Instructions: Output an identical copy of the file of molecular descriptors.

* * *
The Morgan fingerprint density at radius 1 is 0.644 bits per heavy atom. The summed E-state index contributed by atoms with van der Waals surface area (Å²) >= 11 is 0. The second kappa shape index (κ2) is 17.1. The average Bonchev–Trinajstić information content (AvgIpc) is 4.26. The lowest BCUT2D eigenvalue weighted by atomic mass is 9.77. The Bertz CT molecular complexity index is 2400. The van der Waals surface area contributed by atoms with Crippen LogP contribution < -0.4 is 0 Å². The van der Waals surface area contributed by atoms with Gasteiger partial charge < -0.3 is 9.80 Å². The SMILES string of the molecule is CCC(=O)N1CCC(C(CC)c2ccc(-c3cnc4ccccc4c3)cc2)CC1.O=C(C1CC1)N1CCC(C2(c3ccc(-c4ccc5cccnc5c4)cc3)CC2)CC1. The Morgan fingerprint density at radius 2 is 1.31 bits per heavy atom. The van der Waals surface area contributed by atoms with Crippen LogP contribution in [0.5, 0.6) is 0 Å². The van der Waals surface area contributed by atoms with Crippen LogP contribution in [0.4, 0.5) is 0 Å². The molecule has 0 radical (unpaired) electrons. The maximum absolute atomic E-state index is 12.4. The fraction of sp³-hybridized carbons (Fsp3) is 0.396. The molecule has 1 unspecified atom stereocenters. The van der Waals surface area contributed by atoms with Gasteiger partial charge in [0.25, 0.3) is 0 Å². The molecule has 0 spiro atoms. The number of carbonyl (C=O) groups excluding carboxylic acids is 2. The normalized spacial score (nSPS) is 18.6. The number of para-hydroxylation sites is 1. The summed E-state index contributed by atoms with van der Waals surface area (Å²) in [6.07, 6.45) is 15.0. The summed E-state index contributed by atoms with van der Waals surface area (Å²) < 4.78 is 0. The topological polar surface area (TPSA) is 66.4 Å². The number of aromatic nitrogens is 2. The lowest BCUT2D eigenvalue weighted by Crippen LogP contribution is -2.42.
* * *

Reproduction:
The Morgan fingerprint density at radius 1 is 0.644 bits per heavy atom. The summed E-state index contributed by atoms with van der Waals surface area (Å²) >= 11 is 0. The second kappa shape index (κ2) is 17.1. The average Bonchev–Trinajstić information content (AvgIpc) is 4.26. The lowest BCUT2D eigenvalue weighted by atomic mass is 9.77. The Bertz CT molecular complexity index is 2400. The van der Waals surface area contributed by atoms with Crippen LogP contribution < -0.4 is 0 Å². The van der Waals surface area contributed by atoms with Gasteiger partial charge < -0.3 is 9.80 Å². The SMILES string of the molecule is CCC(=O)N1CCC(C(CC)c2ccc(-c3cnc4ccccc4c3)cc2)CC1.O=C(C1CC1)N1CCC(C2(c3ccc(-c4ccc5cccnc5c4)cc3)CC2)CC1. The Morgan fingerprint density at radius 2 is 1.31 bits per heavy atom. The van der Waals surface area contributed by atoms with Crippen LogP contribution in [0.5, 0.6) is 0 Å². The van der Waals surface area contributed by atoms with Crippen LogP contribution in [0.4, 0.5) is 0 Å². The molecule has 0 radical (unpaired) electrons. The maximum absolute atomic E-state index is 12.4. The fraction of sp³-hybridized carbons (Fsp3) is 0.396. The molecule has 1 unspecified atom stereocenters. The van der Waals surface area contributed by atoms with Gasteiger partial charge in [0.25, 0.3) is 0 Å². The molecule has 0 spiro atoms. The number of carbonyl (C=O) groups excluding carboxylic acids is 2. The normalized spacial score (nSPS) is 18.6. The number of para-hydroxylation sites is 1. The summed E-state index contributed by atoms with van der Waals surface area (Å²) in [6.07, 6.45) is 15.0. The summed E-state index contributed by atoms with van der Waals surface area (Å²) < 4.78 is 0. The topological polar surface area (TPSA) is 66.4 Å². The number of aromatic nitrogens is 2. The lowest BCUT2D eigenvalue weighted by Crippen LogP contribution is -2.42.